• Magnesium – this has been shown to help reduce muscle cramps. It acts as a muscle relaxant and also lowers the level of prostaglandins, a group of compounds which cause pain.

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Are there herbal remedies to help me?

If your period pains are mild and accompanied by other symptoms of the menopause, try a supplement containing soy isoflavones in the first instance. This can help with a variety of general menopause symptoms.
TIP: Menopause Support contains isoflavones from fermented soy as well as hibiscus and magnesium. Use it to help as a general supplement to help you through all stages of the menopause.

“Menopause support tablets have eased my problems. I would recommend them to any one suffering the effects of the menopause.”

Read more customer reviews

If your periods are still regular and period pains are your main menopause symptom, use Agnus castus. This is the herb of choice for PMS in younger women, but can also be very useful for a woman in the early stages of the menopause, known as the peri-menopause.

TIP: Use Agnus castus throughout the month, rather than just before your period. It is not a painkiller and needs a little time to get into your system in order to balance your hormones.

“Very helpful with troublesome periods.”
Read more customer reviews

What about conventional remedies?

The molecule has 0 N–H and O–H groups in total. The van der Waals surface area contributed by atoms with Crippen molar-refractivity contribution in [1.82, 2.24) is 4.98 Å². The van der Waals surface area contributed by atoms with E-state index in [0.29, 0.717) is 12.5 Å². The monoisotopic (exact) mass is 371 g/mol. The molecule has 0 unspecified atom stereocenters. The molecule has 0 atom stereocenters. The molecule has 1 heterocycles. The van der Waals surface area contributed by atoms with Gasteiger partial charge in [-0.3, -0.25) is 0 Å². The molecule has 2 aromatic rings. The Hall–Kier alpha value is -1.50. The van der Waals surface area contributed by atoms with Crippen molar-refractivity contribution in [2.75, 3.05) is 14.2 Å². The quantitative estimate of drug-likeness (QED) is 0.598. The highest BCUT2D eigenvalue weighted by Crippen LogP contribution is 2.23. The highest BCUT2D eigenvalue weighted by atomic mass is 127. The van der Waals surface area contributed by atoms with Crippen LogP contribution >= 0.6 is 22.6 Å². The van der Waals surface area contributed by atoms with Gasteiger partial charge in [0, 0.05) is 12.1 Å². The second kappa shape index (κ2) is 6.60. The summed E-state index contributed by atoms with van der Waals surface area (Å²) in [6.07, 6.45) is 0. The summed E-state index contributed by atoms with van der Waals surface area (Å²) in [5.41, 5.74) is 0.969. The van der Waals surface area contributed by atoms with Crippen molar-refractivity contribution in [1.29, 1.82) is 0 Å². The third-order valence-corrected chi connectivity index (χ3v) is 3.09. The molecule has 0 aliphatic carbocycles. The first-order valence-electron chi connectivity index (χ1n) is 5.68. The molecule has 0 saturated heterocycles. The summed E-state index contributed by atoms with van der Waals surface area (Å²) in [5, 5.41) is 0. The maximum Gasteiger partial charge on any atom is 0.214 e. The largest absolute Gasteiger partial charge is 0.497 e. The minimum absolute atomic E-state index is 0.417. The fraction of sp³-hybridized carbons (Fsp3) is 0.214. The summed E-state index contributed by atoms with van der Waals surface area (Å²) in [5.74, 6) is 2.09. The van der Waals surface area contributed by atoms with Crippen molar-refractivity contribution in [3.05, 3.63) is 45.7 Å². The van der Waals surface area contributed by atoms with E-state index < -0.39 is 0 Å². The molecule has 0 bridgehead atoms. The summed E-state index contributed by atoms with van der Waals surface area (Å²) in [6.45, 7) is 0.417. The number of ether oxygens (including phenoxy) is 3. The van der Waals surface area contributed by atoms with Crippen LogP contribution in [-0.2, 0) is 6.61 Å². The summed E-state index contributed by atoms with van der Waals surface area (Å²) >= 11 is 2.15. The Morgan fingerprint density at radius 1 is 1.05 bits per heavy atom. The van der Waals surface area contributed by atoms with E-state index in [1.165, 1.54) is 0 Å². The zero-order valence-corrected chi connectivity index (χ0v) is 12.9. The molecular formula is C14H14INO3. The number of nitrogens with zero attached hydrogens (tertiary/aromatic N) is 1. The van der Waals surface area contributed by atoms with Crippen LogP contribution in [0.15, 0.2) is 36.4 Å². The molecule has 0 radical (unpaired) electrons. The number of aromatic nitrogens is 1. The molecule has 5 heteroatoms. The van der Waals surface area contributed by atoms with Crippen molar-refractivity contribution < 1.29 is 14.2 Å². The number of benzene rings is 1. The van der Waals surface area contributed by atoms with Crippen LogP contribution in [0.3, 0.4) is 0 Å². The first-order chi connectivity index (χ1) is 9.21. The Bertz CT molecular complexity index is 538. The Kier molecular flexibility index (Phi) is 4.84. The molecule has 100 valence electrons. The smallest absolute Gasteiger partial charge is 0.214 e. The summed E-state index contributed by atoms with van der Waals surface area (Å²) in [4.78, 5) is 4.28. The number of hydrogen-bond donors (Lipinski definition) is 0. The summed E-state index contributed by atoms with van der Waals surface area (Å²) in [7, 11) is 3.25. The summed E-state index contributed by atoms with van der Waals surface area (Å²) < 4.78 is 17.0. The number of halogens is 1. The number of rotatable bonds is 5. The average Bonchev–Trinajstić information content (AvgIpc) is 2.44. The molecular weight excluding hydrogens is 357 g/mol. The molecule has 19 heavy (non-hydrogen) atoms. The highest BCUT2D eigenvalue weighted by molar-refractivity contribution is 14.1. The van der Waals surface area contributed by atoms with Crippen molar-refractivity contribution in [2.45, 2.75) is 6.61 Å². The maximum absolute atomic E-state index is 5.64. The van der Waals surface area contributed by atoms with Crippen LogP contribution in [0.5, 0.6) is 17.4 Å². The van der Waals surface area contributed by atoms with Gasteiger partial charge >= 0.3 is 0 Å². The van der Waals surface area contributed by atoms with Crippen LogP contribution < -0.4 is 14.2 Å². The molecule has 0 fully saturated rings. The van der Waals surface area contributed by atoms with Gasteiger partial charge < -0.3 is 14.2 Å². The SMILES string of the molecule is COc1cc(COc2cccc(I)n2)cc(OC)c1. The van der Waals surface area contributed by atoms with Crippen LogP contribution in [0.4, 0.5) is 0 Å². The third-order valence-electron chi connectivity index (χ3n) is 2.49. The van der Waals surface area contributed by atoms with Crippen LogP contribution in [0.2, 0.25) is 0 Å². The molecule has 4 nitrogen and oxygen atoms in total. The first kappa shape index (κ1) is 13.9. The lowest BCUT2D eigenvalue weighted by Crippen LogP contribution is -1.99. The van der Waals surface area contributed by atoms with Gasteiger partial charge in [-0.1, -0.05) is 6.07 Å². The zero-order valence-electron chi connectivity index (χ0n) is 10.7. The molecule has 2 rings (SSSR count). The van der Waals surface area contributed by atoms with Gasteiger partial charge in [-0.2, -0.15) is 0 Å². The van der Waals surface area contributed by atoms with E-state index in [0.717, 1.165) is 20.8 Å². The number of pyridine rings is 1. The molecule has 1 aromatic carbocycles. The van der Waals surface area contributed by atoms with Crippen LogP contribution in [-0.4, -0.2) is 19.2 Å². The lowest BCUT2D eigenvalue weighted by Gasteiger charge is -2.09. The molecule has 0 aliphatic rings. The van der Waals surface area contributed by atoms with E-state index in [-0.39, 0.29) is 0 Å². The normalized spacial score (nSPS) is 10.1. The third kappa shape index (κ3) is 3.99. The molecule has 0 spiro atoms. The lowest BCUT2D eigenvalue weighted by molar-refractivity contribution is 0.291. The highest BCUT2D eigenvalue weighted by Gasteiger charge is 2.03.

Unless your period pain is severe and is interfering with your everyday life, then you should not need to resort to conventional medicines. However, if you are concerned you should speak to your doctor to rule out any underlying health conditions, such as endometriosis or cysts.

Generally, your doctor will suggest pain-killers or the contraceptive pill. You should discuss with your doctor which type of treatment is best for you, as you may find some to be more effective than others.

While there are many uncomfortable side effects of menopause —hot flashes, mood swings, and weight gain, to name a few — the one upside is that you no longer have to deal with that pesky monthly bleed. So, if you find that you’re bleeding after menopause — and we’re not talking spotting but menstrual-like flow — then you need to do more than simply brush it off as an annoyance: You need to see a doctor.